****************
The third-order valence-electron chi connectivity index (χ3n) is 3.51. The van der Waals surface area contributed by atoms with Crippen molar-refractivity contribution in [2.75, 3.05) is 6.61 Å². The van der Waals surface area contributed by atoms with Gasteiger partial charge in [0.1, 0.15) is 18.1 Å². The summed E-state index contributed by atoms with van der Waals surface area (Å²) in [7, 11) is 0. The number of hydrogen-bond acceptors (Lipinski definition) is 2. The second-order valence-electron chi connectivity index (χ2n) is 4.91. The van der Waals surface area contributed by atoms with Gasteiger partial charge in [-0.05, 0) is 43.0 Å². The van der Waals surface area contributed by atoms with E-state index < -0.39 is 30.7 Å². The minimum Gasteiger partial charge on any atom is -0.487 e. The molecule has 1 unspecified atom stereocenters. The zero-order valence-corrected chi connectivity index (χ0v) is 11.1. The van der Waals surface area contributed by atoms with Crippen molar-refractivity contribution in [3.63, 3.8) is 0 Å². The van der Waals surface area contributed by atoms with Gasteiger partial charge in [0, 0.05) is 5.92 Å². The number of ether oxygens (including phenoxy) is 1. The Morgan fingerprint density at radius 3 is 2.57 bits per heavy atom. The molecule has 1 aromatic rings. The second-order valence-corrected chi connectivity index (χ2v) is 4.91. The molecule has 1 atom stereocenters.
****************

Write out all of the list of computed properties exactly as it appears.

The third-order valence-electron chi connectivity index (χ3n) is 3.51. The van der Waals surface area contributed by atoms with Crippen molar-refractivity contribution in [2.75, 3.05) is 6.61 Å². The van der Waals surface area contributed by atoms with Gasteiger partial charge in [0.1, 0.15) is 18.1 Å². The summed E-state index contributed by atoms with van der Waals surface area (Å²) in [7, 11) is 0. The number of hydrogen-bond acceptors (Lipinski definition) is 2. The second-order valence-electron chi connectivity index (χ2n) is 4.91. The van der Waals surface area contributed by atoms with Gasteiger partial charge in [-0.05, 0) is 43.0 Å². The van der Waals surface area contributed by atoms with E-state index < -0.39 is 30.7 Å². The minimum Gasteiger partial charge on any atom is -0.487 e. The molecule has 1 unspecified atom stereocenters. The zero-order valence-corrected chi connectivity index (χ0v) is 11.1. The van der Waals surface area contributed by atoms with Crippen molar-refractivity contribution in [3.63, 3.8) is 0 Å². The van der Waals surface area contributed by atoms with Gasteiger partial charge in [0, 0.05) is 5.92 Å². The number of ether oxygens (including phenoxy) is 1. The Morgan fingerprint density at radius 3 is 2.57 bits per heavy atom. The molecule has 1 aromatic rings. The second-order valence-corrected chi connectivity index (χ2v) is 4.91. The molecule has 1 atom stereocenters.